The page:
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HHS Funds Facility Expansion to Boost Patient Access to Care

The Department of Health and Human Services will provide $260 in funding toward primary care facility improvements, ultimately boosting patient access to care.

By Sara Heath

- The Department of Health and Human Services (HHS) has announced a total of $260 million worth of funding toward the renovation of various primary care facilities, helping to improve care quality and patient access to care, according to a press release.

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These funds will benefit primary care facilities in 45 states, the District of Columbia, and Puerto Rico. By renovating these spaces, HHS hopes to modernize the care that is provided and boost patient access to quality healthcare. The agency also hopes these improvements will help boost the number of patients served.

“Health centers are cornerstones of the communities they serve,” said HHS’s Secretary Sylvia M. Burwell.  “Today’s awards will empower health centers to build more capacity and provide needed health care to hundreds of thousands of additional individuals and their families.”

This funding comes following a similar announcement in September of last year, during which HHS announced over $500 million toward boosting patient access to care through the construction of new care sites and facility improvements.

A total of $350 million was funneled toward helping more care facilities expand their scope of primary care to include medical, oral, behavioral, pharmacy, and vision care. The remaining $150 million went toward helping various facilities renovate their spaces to provide better, more advanced care to their patients.

All of these funds come from the Affordable Care Act, and were a part of a greater mission to help expand patient access to care. According to a public statement, the ACA has helped nearly 12 million individuals receive primary care, and through these improvements, HHS leaders hope that number grows.

“These awards will give 1.4 million more Americans across every state access to comprehensive, quality health care,” said Secretary Burwell. “ With these awards, health centers will be able to do things like increase their hours of operation, hire more behavioral health providers, add dental facilities,  better treat patients with opioid use disorders, and help people get coverage through the Health Insurance Marketplace and make the journey from coverage to primary care.”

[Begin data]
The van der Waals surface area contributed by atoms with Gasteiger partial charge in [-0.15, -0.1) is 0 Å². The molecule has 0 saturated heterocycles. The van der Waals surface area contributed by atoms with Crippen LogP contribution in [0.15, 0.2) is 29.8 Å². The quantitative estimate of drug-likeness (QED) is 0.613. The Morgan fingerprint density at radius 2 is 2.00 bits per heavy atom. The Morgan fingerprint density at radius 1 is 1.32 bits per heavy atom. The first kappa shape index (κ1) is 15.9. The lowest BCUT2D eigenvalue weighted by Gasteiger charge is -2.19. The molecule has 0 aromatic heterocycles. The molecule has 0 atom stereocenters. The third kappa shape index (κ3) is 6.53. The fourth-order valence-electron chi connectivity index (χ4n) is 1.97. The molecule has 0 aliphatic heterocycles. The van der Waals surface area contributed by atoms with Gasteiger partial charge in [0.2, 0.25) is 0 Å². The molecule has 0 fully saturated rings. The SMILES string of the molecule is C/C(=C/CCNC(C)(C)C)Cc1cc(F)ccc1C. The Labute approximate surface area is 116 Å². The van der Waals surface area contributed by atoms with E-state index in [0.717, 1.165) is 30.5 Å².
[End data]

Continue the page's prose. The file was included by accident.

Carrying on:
Patient access to care has been a noted topic across government health systems as of late. Just last week, the Government Accountability Office (GAO) published reports on inadequacies at the Indian Health System and Department of Defense. Between longer wait times and lack of caregivers, both agencies have reportedly been falling short in providing adequate care to their respective populations.

The Department of Veteran’s Affairs (VA) has also been struggling with patient access to care, but has lately been seeing more improvements. Earlier last month, VA announced some of its progress in improving patient access to care via the MyVA program.

MyVA, which serves as a call to action across the agency, helps encourage providers to be more proactive in expanding their care to serve their patients in a timely manner. The initiative also calls for VA providers to boost patient and provider experiences, improve internal support services, establish a culture of continuous improvement, and expand strategic partnerships.

“MyVA is our framework for modernizing our culture, processes, and capabilities – combining functions, simplifying operations, providing Veterans a world-class, customer-focused, Veteran-centered enterprise,” VA’s Secretary Robert A. McDonald explained to VA’s Commission on Care.

Through these various agency efforts to expand patient access to care, the healthcare industry is moving in the right direction to boosting patient engagement. Getting the patient through the door is the first step to engaging them in their health, and ultimately, improving their overall health.

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